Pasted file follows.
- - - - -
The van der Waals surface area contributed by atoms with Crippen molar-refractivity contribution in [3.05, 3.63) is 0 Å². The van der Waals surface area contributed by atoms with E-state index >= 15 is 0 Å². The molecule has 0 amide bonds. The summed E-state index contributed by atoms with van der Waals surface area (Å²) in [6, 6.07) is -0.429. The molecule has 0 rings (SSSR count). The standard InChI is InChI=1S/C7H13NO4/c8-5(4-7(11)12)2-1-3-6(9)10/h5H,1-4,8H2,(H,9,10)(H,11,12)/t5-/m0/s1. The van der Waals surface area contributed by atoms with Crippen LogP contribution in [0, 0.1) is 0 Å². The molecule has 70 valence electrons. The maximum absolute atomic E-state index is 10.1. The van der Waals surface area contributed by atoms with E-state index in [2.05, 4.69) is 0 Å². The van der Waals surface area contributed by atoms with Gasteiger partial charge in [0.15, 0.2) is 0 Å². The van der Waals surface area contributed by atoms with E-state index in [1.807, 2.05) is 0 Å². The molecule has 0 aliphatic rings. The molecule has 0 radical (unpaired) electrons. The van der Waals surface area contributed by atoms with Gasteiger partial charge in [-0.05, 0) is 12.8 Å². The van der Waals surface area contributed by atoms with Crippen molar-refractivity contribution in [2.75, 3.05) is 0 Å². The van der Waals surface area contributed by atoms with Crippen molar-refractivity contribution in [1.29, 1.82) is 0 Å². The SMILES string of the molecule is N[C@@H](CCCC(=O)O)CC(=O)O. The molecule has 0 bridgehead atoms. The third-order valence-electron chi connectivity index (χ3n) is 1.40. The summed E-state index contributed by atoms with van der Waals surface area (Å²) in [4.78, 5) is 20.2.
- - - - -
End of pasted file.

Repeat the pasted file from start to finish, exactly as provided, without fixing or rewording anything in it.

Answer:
The van der Waals surface area contributed by atoms with Crippen molar-refractivity contribution in [3.05, 3.63) is 0 Å². The van der Waals surface area contributed by atoms with E-state index >= 15 is 0 Å². The molecule has 0 amide bonds. The summed E-state index contributed by atoms with van der Waals surface area (Å²) in [6, 6.07) is -0.429. The molecule has 0 rings (SSSR count). The standard InChI is InChI=1S/C7H13NO4/c8-5(4-7(11)12)2-1-3-6(9)10/h5H,1-4,8H2,(H,9,10)(H,11,12)/t5-/m0/s1. The van der Waals surface area contributed by atoms with Crippen LogP contribution in [0, 0.1) is 0 Å². The molecule has 70 valence electrons. The maximum absolute atomic E-state index is 10.1. The van der Waals surface area contributed by atoms with E-state index in [2.05, 4.69) is 0 Å². The van der Waals surface area contributed by atoms with Gasteiger partial charge in [0.15, 0.2) is 0 Å². The van der Waals surface area contributed by atoms with E-state index in [1.807, 2.05) is 0 Å². The molecule has 0 aliphatic rings. The molecule has 0 radical (unpaired) electrons. The van der Waals surface area contributed by atoms with Gasteiger partial charge in [-0.05, 0) is 12.8 Å². The van der Waals surface area contributed by atoms with Crippen molar-refractivity contribution in [2.75, 3.05) is 0 Å². The van der Waals surface area contributed by atoms with Crippen molar-refractivity contribution in [1.29, 1.82) is 0 Å². The SMILES string of the molecule is N[C@@H](CCCC(=O)O)CC(=O)O. The molecule has 0 bridgehead atoms. The third-order valence-electron chi connectivity index (χ3n) is 1.40. The summed E-state index contributed by atoms with van der Waals surface area (Å²) in [4.78, 5) is 20.2.